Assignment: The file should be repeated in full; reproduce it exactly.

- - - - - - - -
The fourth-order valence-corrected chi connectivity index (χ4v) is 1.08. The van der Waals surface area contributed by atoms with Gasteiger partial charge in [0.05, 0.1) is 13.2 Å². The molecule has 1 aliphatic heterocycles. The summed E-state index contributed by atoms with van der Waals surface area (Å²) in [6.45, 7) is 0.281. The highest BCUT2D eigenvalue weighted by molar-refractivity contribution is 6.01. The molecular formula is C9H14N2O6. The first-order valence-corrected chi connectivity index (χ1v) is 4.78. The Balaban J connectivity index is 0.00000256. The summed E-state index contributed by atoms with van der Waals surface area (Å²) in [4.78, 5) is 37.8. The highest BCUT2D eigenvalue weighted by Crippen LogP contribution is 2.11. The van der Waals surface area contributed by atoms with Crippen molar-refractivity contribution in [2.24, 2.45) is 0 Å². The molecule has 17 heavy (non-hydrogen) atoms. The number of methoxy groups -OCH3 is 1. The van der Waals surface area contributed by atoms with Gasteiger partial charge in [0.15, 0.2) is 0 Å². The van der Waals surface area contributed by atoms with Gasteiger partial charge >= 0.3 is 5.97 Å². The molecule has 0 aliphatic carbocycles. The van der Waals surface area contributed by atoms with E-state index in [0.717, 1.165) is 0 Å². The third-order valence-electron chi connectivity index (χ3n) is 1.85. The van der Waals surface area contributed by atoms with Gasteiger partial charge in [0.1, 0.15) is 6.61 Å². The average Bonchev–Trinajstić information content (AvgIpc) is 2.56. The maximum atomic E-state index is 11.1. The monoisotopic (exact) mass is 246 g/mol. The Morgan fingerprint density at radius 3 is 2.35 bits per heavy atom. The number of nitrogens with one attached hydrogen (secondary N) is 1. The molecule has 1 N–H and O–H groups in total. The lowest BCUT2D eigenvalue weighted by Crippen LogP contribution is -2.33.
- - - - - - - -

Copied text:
The fourth-order valence-corrected chi connectivity index (χ4v) is 1.08. The van der Waals surface area contributed by atoms with Gasteiger partial charge in [0.05, 0.1) is 13.2 Å². The molecule has 1 aliphatic heterocycles. The summed E-state index contributed by atoms with van der Waals surface area (Å²) in [6.45, 7) is 0.281. The highest BCUT2D eigenvalue weighted by molar-refractivity contribution is 6.01. The molecular formula is C9H14N2O6. The first-order valence-corrected chi connectivity index (χ1v) is 4.78. The Balaban J connectivity index is 0.00000256. The summed E-state index contributed by atoms with van der Waals surface area (Å²) in [4.78, 5) is 37.8. The highest BCUT2D eigenvalue weighted by Crippen LogP contribution is 2.11. The van der Waals surface area contributed by atoms with Crippen molar-refractivity contribution in [2.24, 2.45) is 0 Å². The molecule has 17 heavy (non-hydrogen) atoms. The number of methoxy groups -OCH3 is 1. The van der Waals surface area contributed by atoms with Gasteiger partial charge in [0.15, 0.2) is 0 Å². The van der Waals surface area contributed by atoms with Gasteiger partial charge >= 0.3 is 5.97 Å². The molecule has 0 aliphatic carbocycles. The van der Waals surface area contributed by atoms with E-state index in [0.717, 1.165) is 0 Å². The third-order valence-electron chi connectivity index (χ3n) is 1.85. The van der Waals surface area contributed by atoms with Gasteiger partial charge in [0.1, 0.15) is 6.61 Å². The average Bonchev–Trinajstić information content (AvgIpc) is 2.56. The maximum atomic E-state index is 11.1. The monoisotopic (exact) mass is 246 g/mol. The Morgan fingerprint density at radius 3 is 2.35 bits per heavy atom. The number of nitrogens with one attached hydrogen (secondary N) is 1. The molecule has 1 N–H and O–H groups in total. The lowest BCUT2D eigenvalue weighted by Crippen LogP contribution is -2.33.